As temperatures across Eastern Ontario warm, members of the OPP gathered last week to snow the public how to survive falling through ice.
OPP Sergeant Annie Collins says they cut a hole in the ice, and had an officer jump in to demonstrate the ‘1-10-1’ rule.
“The first minute is to stop yourself from going into too much of a cold shock, and trying to really keep your breathing under control,” Collins said. “Then you have just over ten minutes to be able to use your fingers, arms, and legs effectively, and then you have one hour before hypothermia could potentially set in.”
The demonstration saw Constable Sean McCaffrey jump into the water twice.
Collins says the first jump saw McCaffrey kick his legs, and get out within 30 seconds and then roll away from the hole, and walk back onto the ice he knew was safe.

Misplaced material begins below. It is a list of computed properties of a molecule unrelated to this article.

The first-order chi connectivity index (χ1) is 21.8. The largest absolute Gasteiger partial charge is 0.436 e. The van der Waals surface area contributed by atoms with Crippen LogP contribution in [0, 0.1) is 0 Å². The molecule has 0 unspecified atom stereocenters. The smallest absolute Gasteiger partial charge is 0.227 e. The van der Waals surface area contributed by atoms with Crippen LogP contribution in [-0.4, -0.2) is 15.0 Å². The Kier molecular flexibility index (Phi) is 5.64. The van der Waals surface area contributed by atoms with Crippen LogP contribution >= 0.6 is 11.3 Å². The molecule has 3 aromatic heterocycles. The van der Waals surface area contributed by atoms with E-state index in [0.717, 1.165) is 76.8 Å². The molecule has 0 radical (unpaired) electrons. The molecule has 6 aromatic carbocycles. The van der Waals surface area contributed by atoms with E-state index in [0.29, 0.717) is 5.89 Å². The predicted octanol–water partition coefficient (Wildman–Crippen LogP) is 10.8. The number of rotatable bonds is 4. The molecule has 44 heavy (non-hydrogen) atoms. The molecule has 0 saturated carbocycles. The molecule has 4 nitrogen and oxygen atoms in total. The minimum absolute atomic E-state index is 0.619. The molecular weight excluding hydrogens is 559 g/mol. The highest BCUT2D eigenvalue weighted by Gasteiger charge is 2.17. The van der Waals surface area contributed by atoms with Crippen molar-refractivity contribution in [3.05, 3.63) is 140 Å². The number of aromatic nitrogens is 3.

She adds on the second try, McCaffrey had a bit of a boost thanks to some vital safety equipment.
“He used ice picks, so it was a much more effective way to get out of the hole,” Collins said. “If you have ice picks at hand, that’s one of the key pieces of equipment you should always have if you’re out snowmobiling or out on the ice for whatever reason.”
Collins also says it’s important to wear appropriate winter clothing and never go on the ice alone or at night.
She points to a number of ways you can stay safe for ice-related activities.
“Go to designated areas for ice-skating, maintained by knowledgeable people,” Collins said. “Any type of ice that’s melting in slightly warmer temperatures, don’t even go near it. And if you can, buddy up, and always have someone with you.”
Written by Brandon Piper